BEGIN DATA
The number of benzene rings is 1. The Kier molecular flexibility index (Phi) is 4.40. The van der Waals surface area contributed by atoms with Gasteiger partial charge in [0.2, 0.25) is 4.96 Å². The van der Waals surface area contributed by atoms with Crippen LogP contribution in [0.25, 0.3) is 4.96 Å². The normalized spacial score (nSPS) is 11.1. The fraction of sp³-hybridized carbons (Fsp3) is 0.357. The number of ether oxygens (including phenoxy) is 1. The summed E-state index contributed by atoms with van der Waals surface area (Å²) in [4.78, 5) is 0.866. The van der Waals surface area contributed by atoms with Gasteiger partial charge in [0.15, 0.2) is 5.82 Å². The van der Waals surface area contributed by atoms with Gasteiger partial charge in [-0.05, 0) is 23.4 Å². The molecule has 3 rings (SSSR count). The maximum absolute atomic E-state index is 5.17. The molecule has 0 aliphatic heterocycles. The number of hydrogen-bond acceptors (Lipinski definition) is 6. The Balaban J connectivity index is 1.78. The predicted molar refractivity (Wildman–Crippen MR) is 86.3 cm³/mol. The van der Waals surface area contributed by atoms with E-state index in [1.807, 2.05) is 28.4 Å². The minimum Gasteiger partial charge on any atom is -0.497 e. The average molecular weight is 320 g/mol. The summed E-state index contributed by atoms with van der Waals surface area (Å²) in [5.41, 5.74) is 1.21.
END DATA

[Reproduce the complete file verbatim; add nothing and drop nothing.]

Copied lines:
The number of benzene rings is 1. The Kier molecular flexibility index (Phi) is 4.40. The van der Waals surface area contributed by atoms with Gasteiger partial charge in [0.2, 0.25) is 4.96 Å². The van der Waals surface area contributed by atoms with Crippen LogP contribution in [0.25, 0.3) is 4.96 Å². The normalized spacial score (nSPS) is 11.1. The fraction of sp³-hybridized carbons (Fsp3) is 0.357. The number of ether oxygens (including phenoxy) is 1. The summed E-state index contributed by atoms with van der Waals surface area (Å²) in [4.78, 5) is 0.866. The van der Waals surface area contributed by atoms with Gasteiger partial charge in [0.15, 0.2) is 5.82 Å². The van der Waals surface area contributed by atoms with Gasteiger partial charge in [-0.05, 0) is 23.4 Å². The molecule has 3 rings (SSSR count). The maximum absolute atomic E-state index is 5.17. The molecule has 0 aliphatic heterocycles. The number of hydrogen-bond acceptors (Lipinski definition) is 6. The Balaban J connectivity index is 1.78. The predicted molar refractivity (Wildman–Crippen MR) is 86.3 cm³/mol. The van der Waals surface area contributed by atoms with E-state index in [1.807, 2.05) is 28.4 Å². The minimum Gasteiger partial charge on any atom is -0.497 e. The average molecular weight is 320 g/mol. The summed E-state index contributed by atoms with van der Waals surface area (Å²) in [5.41, 5.74) is 1.21.